Feminism Under Fire, by Ellen R. Klein (Amherst, N.Y.: Prometheus Books, 1995) 258 pp., cloth $32.95.
All who are involved with feminism, either in the academy and Women’s Studies departments as teachers or administrators or in the community at large as politicians and scientists, will find Feminism Under Fire of interest, if only as a testament to the scope of current feminist concerns. “Current” means to Ellen Klein “second generation” feminists who, like herself, have spent about fifteen years in the field. Clearly written, well-organized, and extensively researched, her book is designed to comment on current feminist science and epistemology, submitting the latter to rigorous analysis. Klein exhibits much courage for so doing.
For Klein, the meaning of philosophy is restricted to “a method of critical analysis that attempts to make normative, unbiased judgments based on reason and objective evidence.”1 Theories are made to be advanced or rejected. Only truth advances philosophy; good objective reasons are needed for us to make competent, scientific judgments. Many feminists, however, claim that there is no objective truth per se, because what we are involved with in classical philosophy and science is the male epistemological stance, male-created truth, a male-defined objectivity. Klein herself, though, does not see any problems with even the neutrals of traditional science. She challenges the feminists to prove male bias. The data or facts are not really what is in question, as she suggests; rather, it is the viewpoint. As Harvard professor Seyla Benhabib recounts:
… Western reason posits itself as the discourse of one self-identical subject, thereby binding us to and in fact de-legitimizing the presence of otherness and difference which do not fit into its categories. From Plato over Descartes to Kant and Hegel, Western philosophy thematizes the story of the male subject of reason.2
In light of considerations like the above and also with objections about the way the male-female, reason-emotion dichotomy is handled traditionally, women in philosophy have begun to concur in a way that shows their desire for “a theory of knowledge which is opposed to men’s, one that privileges emotion and is committed to subjectivity.”3 In this endeavor, they won’t accept rational criticism and thus their epistemology is, according to Klein, unreasonable and “unworthy.” Her criteria is logical truth, the very abstract kind of truth and reasoning to which the revolutionary feminists are objecting—whether they be also Marxists, Liberals, Radicals, Socialists, Existentialists, etc.4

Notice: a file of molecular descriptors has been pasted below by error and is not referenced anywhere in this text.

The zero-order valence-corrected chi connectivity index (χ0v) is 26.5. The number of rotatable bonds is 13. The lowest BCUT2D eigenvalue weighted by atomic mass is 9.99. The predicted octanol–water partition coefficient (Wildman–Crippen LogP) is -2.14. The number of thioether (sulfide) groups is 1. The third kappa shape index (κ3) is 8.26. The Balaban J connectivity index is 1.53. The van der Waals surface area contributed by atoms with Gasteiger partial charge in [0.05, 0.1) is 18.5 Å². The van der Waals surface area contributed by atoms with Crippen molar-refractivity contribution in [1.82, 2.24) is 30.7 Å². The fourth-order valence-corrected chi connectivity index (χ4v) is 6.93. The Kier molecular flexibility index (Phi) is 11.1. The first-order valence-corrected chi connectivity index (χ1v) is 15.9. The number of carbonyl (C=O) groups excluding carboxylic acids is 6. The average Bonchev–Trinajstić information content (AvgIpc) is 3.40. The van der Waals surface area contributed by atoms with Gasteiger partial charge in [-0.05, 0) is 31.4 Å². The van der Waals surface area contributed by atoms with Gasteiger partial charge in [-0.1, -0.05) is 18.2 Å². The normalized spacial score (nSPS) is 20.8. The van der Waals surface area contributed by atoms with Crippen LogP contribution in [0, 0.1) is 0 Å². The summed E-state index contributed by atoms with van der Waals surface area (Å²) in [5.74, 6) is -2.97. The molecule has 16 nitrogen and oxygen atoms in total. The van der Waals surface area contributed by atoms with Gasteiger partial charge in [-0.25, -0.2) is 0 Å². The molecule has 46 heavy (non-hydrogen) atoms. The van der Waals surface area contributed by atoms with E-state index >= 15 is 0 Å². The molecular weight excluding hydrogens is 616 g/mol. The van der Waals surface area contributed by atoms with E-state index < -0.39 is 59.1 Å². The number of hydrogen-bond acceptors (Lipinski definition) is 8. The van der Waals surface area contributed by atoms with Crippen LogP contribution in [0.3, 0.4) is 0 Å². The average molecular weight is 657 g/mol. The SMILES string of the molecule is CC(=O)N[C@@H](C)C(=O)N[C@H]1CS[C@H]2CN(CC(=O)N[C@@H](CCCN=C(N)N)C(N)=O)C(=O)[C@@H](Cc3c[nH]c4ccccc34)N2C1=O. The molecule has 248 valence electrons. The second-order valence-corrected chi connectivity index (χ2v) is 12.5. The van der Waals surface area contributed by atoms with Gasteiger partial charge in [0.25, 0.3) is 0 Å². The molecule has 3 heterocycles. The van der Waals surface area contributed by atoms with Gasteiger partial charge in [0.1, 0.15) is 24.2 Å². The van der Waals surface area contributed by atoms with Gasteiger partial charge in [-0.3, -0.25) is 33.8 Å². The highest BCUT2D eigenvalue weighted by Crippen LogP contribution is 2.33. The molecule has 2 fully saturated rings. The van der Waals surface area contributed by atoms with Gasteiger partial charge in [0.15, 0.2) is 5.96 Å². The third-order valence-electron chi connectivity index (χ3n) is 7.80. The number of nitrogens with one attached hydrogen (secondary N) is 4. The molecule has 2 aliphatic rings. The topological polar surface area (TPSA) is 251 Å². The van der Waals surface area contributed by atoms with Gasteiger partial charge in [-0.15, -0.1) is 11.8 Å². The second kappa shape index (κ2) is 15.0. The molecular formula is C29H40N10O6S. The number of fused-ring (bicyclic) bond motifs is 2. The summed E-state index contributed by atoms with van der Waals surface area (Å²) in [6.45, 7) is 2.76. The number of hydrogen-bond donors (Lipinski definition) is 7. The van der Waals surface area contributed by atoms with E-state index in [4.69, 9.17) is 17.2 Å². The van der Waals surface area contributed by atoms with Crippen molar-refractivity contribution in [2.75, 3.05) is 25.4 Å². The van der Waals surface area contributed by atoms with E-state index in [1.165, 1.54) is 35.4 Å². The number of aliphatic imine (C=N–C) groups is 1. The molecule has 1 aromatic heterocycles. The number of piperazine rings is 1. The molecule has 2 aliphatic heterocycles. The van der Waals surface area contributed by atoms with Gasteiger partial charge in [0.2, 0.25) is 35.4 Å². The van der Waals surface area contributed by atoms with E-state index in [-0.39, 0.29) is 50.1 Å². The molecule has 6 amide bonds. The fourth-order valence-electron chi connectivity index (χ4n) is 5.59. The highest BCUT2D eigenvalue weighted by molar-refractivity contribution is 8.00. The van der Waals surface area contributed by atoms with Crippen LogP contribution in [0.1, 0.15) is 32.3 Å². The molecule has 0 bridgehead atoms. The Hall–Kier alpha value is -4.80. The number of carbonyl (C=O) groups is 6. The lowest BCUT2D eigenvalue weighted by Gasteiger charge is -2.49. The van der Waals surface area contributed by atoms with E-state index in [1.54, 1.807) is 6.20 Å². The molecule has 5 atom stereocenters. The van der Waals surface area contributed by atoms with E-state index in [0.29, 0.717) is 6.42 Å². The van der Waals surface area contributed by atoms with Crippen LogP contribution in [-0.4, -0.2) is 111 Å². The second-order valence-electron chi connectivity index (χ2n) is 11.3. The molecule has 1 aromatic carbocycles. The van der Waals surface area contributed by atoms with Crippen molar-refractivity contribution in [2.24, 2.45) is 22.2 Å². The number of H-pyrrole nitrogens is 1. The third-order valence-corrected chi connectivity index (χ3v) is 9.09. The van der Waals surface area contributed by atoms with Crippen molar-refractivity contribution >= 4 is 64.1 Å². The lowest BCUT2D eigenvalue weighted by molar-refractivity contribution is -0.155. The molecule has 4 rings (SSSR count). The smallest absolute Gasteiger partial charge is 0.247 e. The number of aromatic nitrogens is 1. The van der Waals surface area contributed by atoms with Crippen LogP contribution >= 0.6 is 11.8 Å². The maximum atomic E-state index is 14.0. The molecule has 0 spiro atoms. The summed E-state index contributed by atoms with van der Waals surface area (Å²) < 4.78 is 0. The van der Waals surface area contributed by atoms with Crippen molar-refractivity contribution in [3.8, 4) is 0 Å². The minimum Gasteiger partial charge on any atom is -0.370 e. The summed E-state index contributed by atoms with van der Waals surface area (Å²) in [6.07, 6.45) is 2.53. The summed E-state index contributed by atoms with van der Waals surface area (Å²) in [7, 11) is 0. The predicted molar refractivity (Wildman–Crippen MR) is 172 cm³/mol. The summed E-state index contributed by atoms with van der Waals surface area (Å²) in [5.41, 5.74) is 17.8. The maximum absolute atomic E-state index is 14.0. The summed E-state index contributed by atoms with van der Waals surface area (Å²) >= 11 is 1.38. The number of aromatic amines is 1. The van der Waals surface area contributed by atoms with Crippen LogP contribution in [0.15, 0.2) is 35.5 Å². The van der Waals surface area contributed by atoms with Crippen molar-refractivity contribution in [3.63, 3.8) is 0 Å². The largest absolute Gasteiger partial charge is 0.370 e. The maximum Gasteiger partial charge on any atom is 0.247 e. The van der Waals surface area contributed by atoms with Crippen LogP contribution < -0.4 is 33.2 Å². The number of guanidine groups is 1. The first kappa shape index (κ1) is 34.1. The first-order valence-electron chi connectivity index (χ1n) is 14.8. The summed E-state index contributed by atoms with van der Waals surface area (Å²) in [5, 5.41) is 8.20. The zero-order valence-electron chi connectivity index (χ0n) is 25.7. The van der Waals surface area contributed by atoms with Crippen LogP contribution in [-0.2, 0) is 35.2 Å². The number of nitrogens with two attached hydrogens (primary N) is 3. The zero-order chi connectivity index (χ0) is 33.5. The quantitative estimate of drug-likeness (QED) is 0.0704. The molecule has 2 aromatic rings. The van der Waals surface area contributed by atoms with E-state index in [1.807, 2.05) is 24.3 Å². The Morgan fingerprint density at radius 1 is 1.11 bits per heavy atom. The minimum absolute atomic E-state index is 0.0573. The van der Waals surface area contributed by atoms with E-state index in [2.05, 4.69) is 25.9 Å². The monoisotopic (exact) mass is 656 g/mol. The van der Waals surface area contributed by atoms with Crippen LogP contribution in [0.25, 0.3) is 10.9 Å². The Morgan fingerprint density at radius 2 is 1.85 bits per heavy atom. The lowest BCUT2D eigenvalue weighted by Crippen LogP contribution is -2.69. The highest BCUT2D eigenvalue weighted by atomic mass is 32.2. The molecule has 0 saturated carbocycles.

Some of the feminists ally their thought with that of traditional philosophers; for example, Kant, Hume, or Quine, as does Louise M. Antony.5 It seems that Quine’s naturalized epistemology would hold hope for feminists in sup-plying a methodology and content with which to begin their work; ex nihilo is not an easy alternative. In a chapter that doesn’t seem called for by the purposes of this book, Klein explains what is wrong with Quine. He, too, is opposed to traditional logic and suffers under Klein’s swift sword.
In regard to the political purpose of feminism, that of empowering women, this lies outside of philosophy proper, but without it, the women’s philosophy lacks teeth. As Klein writes:
“Feminist epistemologists” are caught between the horns of a dilemma. Insofar as their position is provocative and politically potent in its criticism of reason and analysis, it is dogmatic and therefore not properly epistemic. Insofar as their position retreats from its sex-gender stance it ceases to play its essential political role. It seems that there really is no such thing as a feminist epistemology.6